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Posts Tagged ‘Sheila Sumpter’

Humor & Heartstrings

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Real-life stories from the lives of dance teachers

A lifesaving move
Tay Camille Lynne had two thoughts just before the car hit her. One, if her legs broke, she could not dance; two, a move from modern class she’d just learned the week before. Instinctively, she used the simple floor roll to move up the hood of the car and off the side. “It saved me from serious injury and quite possibly saved my life,” Tay says.

The hit-and-run happened as Tay was walking back to her college dorm from dance class at the Royal Academy of Ballet in Buffalo, New York. In a split second, one dance class changed her life. “I want to thank the Academy for teaching me,” Tay says. She was back in dance class within a few days.
Lauren Green
Royal Academy of Ballet
Buffalo, NY 

Never too big to tutu
We were trying on sample costumes for sizing in my class of 3-year-olds. I called on a little ballerina to try on her tutu. She tearfully declined, stating that she was a big girl now. I told her that big girl ballerinas love to wear tutus. She informed me that she did want a costume, but it could not be a tutu—it would have to be a four-four! Too precious!
Tiffany Edwards
Dance Techniques by Tiffany
Garland, TX

By your pupils you’ll be taught
In a ballet class of 10-year-olds, I have a needy pupil I’ll call Christalena. One day I was extra tired and sore, about to get a migraine. In a previous lesson I had mentioned that I was suffering from Achilles tendonitis and could only demonstrate once.

This day I reiterated my tendon woes. Christalena was her usual needy self. She practically sat on top of me during floor stretches and closely followed me around the room (ironically, like an Achilles heel). After I almost tripped over her, my exasperated brain was silently shouting, “Could you please just go over there? Anywhere but right here?”

 I will remember what happened next for the rest of my life. Christalena knelt down by my feet and asked, “Which one of your tendons hurts?” She began to massage it with her little hands, her big brown eyes gazing up at me with empathy and devotion, as if I were her hero. My frustration disappeared. I looked down at that caring little human being with awe, and with new eyes. Her kind, concerned gesture taught me so much that day.
Theresa Corbley Siller
Cuppett Performing Arts Center
Vienna, VA

Not that kind of dance teacher
One day I was shopping at a local mall when one of my 5-year-old students spotted me. She was with her mother, who was pushing a baby in a stroller. She yanked on her mother’s coat, saying, “Mom! Mom!” but her mother was in a hurry and didn’t respond. When the child pulled again on her coat, the mother stopped abruptly and said, “What?” The child responded, “There is Miss Jo-Anne with her clothes on!” I immediately ran into the nearest store.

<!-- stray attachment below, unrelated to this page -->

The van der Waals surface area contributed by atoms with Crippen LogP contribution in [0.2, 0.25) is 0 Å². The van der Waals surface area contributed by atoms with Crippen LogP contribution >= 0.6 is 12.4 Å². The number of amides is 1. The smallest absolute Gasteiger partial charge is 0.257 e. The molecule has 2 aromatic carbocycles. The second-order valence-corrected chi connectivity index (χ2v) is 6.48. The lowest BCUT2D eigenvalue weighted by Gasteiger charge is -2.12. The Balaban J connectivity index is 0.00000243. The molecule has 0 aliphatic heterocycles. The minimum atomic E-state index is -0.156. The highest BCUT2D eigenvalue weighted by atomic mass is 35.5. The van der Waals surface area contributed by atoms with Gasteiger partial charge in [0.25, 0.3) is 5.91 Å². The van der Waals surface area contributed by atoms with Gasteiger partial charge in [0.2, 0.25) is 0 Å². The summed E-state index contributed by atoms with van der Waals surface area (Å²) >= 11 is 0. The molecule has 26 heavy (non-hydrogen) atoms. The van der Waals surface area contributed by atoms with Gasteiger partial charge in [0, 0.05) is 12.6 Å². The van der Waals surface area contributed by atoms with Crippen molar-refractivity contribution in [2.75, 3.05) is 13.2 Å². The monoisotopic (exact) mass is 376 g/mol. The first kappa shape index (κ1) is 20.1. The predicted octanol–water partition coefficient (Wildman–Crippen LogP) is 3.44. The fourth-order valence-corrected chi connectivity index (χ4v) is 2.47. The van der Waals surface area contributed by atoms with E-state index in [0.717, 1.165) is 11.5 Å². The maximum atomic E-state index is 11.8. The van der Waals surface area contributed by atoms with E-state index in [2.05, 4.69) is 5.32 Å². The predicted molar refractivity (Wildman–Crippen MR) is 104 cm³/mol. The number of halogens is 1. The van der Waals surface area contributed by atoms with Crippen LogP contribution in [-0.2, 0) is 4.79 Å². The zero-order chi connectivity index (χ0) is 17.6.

Jo-Anne Galavotti
Jo-Anne’s School of Dance
Palmer, MA

Dancing with the fairies
Author Angela Dove took her family on a Sunday afternoon hike. The best moment of the hike, I am told, is when Nina, Angela’s 7-year-old budding ballerina, saw a small clearing off the path. She exclaimed with wonder that it looked like a secret dance floor—so, of course, they all took time from their hike to dance. A beautiful memory was made.
Shelia Sumpter
MusicWorks Studio of Performing Arts
Waynesville, NC

Imagination run amok
In my quest to make ballet technique interesting to young children, I play a fun game with rond de jambe. First, I have the students pretend to dip their feet, like paintbrushes, onto an imaginary paint palette on the floor. Then I let each child pick her colors for her painting and tell the class what picture they will paint. Of course the “paintbrush” legs have to stay straight, with feet pointed, because no one wants to work with a broken paintbrush.
 
When we finish the rond de jambe exercise, we pretend to pick up our large canvases and nail them up on the wall. Then we step back and admire our beautiful works.

One day at the Chris Collins Dance Studio in Alexandria, Virginia, when we were choosing spots on the wall to hang our “paintings,” two students stayed in their line. “Don’t you want to hang up your gorgeous artwork so everyone can admire it?” I said. With knowing smiles, they answered, “Oh, we have robots to nail up our paintings for us!”
Theresa Corbley Siller
Cuppett Performing Arts Center
Vienna, VA

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August 2014
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